Burt Business Forms v.
copyright 1997 Donald M. Cameron, Aird & Berlis
At p. 241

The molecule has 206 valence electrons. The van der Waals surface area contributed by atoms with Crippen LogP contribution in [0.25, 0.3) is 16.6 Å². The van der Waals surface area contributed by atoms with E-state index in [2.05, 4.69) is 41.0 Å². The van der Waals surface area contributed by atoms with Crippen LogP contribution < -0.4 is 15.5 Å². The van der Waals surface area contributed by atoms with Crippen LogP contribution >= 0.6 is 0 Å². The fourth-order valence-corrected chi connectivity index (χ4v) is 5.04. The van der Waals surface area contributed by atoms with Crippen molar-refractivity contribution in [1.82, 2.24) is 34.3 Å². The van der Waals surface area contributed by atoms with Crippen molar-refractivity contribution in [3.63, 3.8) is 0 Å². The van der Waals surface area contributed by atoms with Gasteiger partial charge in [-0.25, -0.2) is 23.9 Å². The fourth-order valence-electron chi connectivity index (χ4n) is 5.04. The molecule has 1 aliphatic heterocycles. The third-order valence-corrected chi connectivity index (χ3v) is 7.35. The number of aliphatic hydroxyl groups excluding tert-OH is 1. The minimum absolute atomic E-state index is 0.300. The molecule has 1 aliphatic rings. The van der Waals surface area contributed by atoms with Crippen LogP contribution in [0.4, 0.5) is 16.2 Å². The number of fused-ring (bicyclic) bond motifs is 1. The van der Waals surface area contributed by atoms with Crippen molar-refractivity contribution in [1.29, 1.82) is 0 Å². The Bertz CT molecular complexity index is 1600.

"The question whether, under Canadian Patent law, the making or selling of a separate element of a combination constitutes, under given circumstances, an infringement of the invention, does not arise here. ...the invention which is claimed and which is protected, assuming the claim is valid - consists in the combination of the manifolding machine described in the relevant claims with the manifolding pad therein described. Making or selling the machine alone, without more, it not of itself infringing the combination. Making or selling the pad alone is not of itself infringing the combination (Townsend v. Haworth; Dunlop Pneumatic Tire Co. Ltd. v. David Moseley & Sons Limited) and neither does the making or selling of the pad for use with another similar machine constitute infringement of the combination (and that is to say: of the invention claimed and protected), unless indeed it be also shown that the other machine is itself an infringement of the particular machine described in the combination."
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